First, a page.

Home at the Frick

There’s no place like home. It may be 85 years since the last time a member of the Frick family slept over at their mansion on East 70th, but the house still feels as much like a home as it ever did. Servants, all 27 of them, have been replaced by staff, the cedar room is no longer full of furs, and computers have replaced cots in the upstairs bedrooms. But the paintings – the Vermeers, the Whistlers and the Rembrandts – are still exactly where Mr Frick placed them more than one hundred years ago. And then there are the secret gardens, the heirloom tomatoes and the trees that were thought to be extinct.

From the rooftop looking to the west side the view over Central Park is spectacular. It is the fifth avenue view, the upper east side advantage. But on the other side of the building there is a little alcove above the famous Russell Page garden – the garden that survived the architect’s proposal of being built upon, simply by being so beautiful that people rallied from around the world to protect it. The alcove, a perfect sun trapped ledge accessible only through small forgotten french windows, is the private space of the Frick gardener. Here he grows heirloom tomatoes and herbs and occasionally permits a grateful green-thumb visitor. The tomatoes love the space and thrive, generously contributing to the salads of the staff. Well, mainly the director’s salads. But they do share the view.

On the east side of the garden is a massive Metasequoia, a red wood that was believed to have been extinct for thousands of years. Then during the American occupation of Japan after the second world war, soldiers recognized the conifer and brought seeds back to America in their pockets. One found it’s way to the Frick where it grows with a small abatement. Steel cables connect from the garden to the tree, preventing it from thwacking the building next door when the wind blows. It’s a neighborly courtesy to musical agent Mr Barbis, who not only overlooks the garden but who represents Elton John amongst others. Which goes to show you can always pick your home, but you never know who is going to live next door….

view from roofIMG_8664overviewthwack

This entry was posted in art & inspiration, gardens, Uncategorized and tagged . Bookmark the permalink.

18 Responses to Home at the Frick

  1. Thanks Gabrielle, I’ll put this on my list next time I come to NYC. Might be again this fall.

  2. Paula says:

    Love reading and listening to your reports

  3. Will says:

    Woe is me…. all those years I carefully scraped together my Yankee $$ to find me a bed around the theatre district for my New York stays…. to think I may have been able to enjoy p’raps an outhouse up on E70th (dream on William). What a super story on how some of the others live. And to think that such residences still survive in Manhattan

    • Absolutely Will – we are lucky to have the Frick – although I do sometimes imagine that the family are still pottering around upstairs and that any moment we will be called to join them for a drink at the snooker table. Or better still, in front of Rembrandt’s self portrait in the west gallery….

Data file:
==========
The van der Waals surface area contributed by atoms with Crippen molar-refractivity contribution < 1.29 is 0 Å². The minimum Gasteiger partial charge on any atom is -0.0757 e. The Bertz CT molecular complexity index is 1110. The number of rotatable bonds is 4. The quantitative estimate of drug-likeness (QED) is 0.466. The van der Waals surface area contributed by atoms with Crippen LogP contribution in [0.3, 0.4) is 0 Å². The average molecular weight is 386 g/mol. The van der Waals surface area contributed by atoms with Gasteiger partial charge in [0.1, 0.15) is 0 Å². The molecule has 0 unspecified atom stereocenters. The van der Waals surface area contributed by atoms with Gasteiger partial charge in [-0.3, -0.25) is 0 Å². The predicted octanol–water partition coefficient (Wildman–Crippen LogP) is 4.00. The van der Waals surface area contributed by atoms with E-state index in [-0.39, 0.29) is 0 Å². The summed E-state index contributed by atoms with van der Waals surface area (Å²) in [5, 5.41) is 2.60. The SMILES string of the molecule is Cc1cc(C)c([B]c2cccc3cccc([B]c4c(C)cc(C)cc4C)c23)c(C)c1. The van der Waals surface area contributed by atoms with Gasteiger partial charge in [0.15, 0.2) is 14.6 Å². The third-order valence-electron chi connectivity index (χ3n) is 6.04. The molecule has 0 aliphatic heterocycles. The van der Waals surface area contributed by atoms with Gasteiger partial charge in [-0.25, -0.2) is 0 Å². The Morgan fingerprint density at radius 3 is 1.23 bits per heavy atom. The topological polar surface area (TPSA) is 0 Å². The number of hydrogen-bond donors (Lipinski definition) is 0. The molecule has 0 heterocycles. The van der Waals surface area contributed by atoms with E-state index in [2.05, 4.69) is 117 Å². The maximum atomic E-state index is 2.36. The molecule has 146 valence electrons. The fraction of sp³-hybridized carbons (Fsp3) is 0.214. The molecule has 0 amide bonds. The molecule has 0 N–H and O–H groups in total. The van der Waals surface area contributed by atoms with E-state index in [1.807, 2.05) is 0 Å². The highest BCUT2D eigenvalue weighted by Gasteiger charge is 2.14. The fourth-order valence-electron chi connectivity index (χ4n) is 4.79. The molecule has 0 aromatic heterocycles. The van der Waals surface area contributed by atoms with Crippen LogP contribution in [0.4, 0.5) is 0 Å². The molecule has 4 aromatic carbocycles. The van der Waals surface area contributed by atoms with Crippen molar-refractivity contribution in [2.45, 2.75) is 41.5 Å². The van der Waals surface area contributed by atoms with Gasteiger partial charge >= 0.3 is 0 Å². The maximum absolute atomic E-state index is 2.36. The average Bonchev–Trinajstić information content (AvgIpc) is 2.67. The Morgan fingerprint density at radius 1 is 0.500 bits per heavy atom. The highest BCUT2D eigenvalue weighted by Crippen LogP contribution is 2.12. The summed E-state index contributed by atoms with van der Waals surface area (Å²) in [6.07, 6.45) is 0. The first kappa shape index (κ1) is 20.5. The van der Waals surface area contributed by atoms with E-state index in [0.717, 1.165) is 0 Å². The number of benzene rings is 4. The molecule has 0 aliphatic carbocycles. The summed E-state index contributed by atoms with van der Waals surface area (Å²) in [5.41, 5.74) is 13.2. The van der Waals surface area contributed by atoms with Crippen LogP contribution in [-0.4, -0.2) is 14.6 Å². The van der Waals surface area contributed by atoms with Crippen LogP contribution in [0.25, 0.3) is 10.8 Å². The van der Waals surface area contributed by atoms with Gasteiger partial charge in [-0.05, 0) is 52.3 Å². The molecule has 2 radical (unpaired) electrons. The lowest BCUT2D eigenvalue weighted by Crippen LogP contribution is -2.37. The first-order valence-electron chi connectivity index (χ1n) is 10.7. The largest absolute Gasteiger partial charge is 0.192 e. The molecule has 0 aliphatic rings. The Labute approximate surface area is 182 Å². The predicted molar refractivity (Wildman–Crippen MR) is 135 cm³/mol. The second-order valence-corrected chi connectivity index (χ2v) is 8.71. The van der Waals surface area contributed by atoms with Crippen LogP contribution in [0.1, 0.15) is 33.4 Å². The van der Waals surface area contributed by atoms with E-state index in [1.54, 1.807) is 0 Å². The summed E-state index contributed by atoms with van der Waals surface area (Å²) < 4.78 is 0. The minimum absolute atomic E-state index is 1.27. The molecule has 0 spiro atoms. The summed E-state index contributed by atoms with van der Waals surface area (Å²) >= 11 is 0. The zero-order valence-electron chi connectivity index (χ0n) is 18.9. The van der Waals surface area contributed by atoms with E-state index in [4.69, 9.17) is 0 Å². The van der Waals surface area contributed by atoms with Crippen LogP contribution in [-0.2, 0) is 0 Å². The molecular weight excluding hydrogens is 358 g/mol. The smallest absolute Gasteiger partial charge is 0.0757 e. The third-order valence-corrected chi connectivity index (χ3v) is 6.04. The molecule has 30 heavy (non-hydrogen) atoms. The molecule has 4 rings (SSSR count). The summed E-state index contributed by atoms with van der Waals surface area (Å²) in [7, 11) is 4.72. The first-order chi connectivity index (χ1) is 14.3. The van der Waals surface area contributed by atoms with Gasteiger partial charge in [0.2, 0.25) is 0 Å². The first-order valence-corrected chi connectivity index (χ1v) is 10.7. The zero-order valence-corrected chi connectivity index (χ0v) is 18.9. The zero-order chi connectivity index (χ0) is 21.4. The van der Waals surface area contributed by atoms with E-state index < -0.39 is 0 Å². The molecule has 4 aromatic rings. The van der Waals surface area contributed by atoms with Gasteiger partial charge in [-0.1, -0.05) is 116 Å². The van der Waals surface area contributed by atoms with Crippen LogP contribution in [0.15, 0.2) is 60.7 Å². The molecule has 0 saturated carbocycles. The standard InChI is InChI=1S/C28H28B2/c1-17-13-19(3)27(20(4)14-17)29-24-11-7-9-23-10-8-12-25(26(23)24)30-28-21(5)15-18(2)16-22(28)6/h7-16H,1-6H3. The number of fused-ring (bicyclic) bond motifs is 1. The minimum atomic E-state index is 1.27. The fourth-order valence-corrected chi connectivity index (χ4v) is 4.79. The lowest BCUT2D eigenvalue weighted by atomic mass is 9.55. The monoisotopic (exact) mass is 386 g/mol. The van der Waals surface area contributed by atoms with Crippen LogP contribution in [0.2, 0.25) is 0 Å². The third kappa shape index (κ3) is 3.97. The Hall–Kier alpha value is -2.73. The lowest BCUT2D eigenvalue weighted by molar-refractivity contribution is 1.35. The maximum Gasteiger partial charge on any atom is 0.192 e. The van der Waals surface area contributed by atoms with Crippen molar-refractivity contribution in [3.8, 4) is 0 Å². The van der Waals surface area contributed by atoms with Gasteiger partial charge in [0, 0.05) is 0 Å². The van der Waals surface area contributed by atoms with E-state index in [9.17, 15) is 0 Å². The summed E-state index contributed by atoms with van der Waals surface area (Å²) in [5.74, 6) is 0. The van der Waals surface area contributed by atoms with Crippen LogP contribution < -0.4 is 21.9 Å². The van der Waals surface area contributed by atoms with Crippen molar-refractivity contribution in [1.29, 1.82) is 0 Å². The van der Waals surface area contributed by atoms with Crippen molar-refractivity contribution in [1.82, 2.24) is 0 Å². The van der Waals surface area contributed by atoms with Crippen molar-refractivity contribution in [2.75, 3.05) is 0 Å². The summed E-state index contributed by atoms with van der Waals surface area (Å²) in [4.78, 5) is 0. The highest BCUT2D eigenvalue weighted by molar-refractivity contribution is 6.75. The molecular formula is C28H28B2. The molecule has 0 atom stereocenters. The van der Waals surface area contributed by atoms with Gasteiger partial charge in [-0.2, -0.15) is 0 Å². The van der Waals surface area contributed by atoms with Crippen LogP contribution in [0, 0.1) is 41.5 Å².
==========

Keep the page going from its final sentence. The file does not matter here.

You know the person who ran the house kept every receipt and recorded all day to day activities. So if you were a chef and wanted to go in and duplicate a meal from, say, July 20th 1916, you could do it. Amazing!

  4. Lorraine Booth says:

    Thank you for your enthralling writings of life in NY – appreciate.
    Lorraine in almost sunny Coffs Harbour Jetty, Australia

  5. I love this garden thank you for sharing it .

    • Isn’t it a beauty Valerie? The water lilies come back every year and even the fish are long term residents. The story goes that goldfish were put into the pond in the late 70’s and none have been added since. They are huge now – or at least the progeny are – so they obviously enjoy the garden as well…!

  6. Karl Taylor says:

    Met you at Frick a few weeks ago when visiting NY. It the best place for a peaceful NY “art fix”,just fabulous, love your reports and late evening call to Rod on ABC

    • Thanks Karl – I was encouraged by your previous comments to talk more about the Frick – and as you say, if you only go to one museum while you’re in NYC, then the Frick is definitely the place to go…

  7. Lynne Harris says:

    I’m another of your grateful listeners, love NY so I soak up all the fabulously presented info that you impart. Thanks Gabrielle.

  8. Susan Davis says:

    What a interesting place , I’m heading to NY in 3 weeks will definitely have to find this gem . Thankyou for your reports late at night with Rod on ABCvvery informative .

  9. Mandy from Melbourne says:

    I had to take my husband to hospital on Thursday night, so at 3am we each had an earphone to listen to you talking to Rod. I’ve been telling him about you and your reports for ages, but now he has actually heard you for himself. We went to NY Oct 2012 and absolutely loved it. Two weeks after we returned home, Hurricane Sandy arrived!! We tend to leave mayhem and destruction after most of our holidays – oops! I just love your photographs and tales of places you’ve found. WE SHALL RETURN, as someone once said šŸ˜‰

    • Thanks Mandy – I am very complimented by the visual of you two sitting there sharing the earphones and listening to Rod & I – but I hope the hospital visit turned out OK. And also that you will let me know the next time you are coming to town so I can batten down the hatches. But yes, you will, nay must, return!

  10. kbrown1944 says:

    The Frick was one of our favourite places to visit this trip. Highly recommended.
    Keith& Lil.

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